This will create a new page set up just like the other unit pages. You’ll then need to go in and create new sub pages for the Class, Homework, and Lab stuff (if you’re using those). When you make these pages, just make sure to pick the right template and put them under the new unit page like this:
The last step is to fix all the links to your new pages. You’ll need to fix the cover page sticker to go to the new unit page, and then the tabs on that new unit page to go to the right sub page. Finally you’ll want to go into the sub pages and fix the links too. A little annoying, but it should go quickly. Oh, and you’ll want to change the stickers to put the right unit sticker on all the new pages too!
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Last school year I used digital notebooks with my 6th grade science students in place of traditional science notebooks, and I’ve received a lot of interest and questions from teachers out there who want to know more about how to set them up. I posted last summer about the basics of setting up digital notebooks, but one of my readers (thanks Belinda!) made a great suggestion to create some videos that could walk people through the process. So my new summer project is making a series of short tutorials that will explain both the nitty gritty details of setting them up and also show off some of the advantages over paper notebooks. Hopefully this will enable anyone out there- tech savvy or not- to give digital notebooks a try!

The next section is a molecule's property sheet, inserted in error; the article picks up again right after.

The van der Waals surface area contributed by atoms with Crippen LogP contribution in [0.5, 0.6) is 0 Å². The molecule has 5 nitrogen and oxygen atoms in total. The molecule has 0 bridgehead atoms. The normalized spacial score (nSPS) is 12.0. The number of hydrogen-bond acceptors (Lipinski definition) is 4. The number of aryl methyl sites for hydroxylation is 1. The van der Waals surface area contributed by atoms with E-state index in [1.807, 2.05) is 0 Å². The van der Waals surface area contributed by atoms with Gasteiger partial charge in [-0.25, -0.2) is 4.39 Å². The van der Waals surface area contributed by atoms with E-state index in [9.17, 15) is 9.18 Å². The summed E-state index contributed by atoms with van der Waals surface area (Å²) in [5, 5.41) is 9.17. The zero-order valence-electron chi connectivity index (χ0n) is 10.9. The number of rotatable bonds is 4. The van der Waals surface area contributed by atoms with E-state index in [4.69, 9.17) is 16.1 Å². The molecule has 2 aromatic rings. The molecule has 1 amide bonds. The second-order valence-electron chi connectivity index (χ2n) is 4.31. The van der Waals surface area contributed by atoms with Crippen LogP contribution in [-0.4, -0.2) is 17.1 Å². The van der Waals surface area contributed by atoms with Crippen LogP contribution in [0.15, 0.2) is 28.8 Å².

The first video in the series focuses on the “pages” of a digital notebook, which create using Google Docs. For those unfamiliar with Google Drive and Google Docs I explain some of the advantages, and then I demonstrate how you can use them to replace paper notebooks and paper handouts in your classroom.
If there’s anyone else out there using digital notebooks or considering going paperless, please join in the conversation! Despite the fact that our students are now “digital natives” and the technology available is more than capable of replacing paper, I have found very few resources out there about digital notebooks, and I would love to hear new ideas.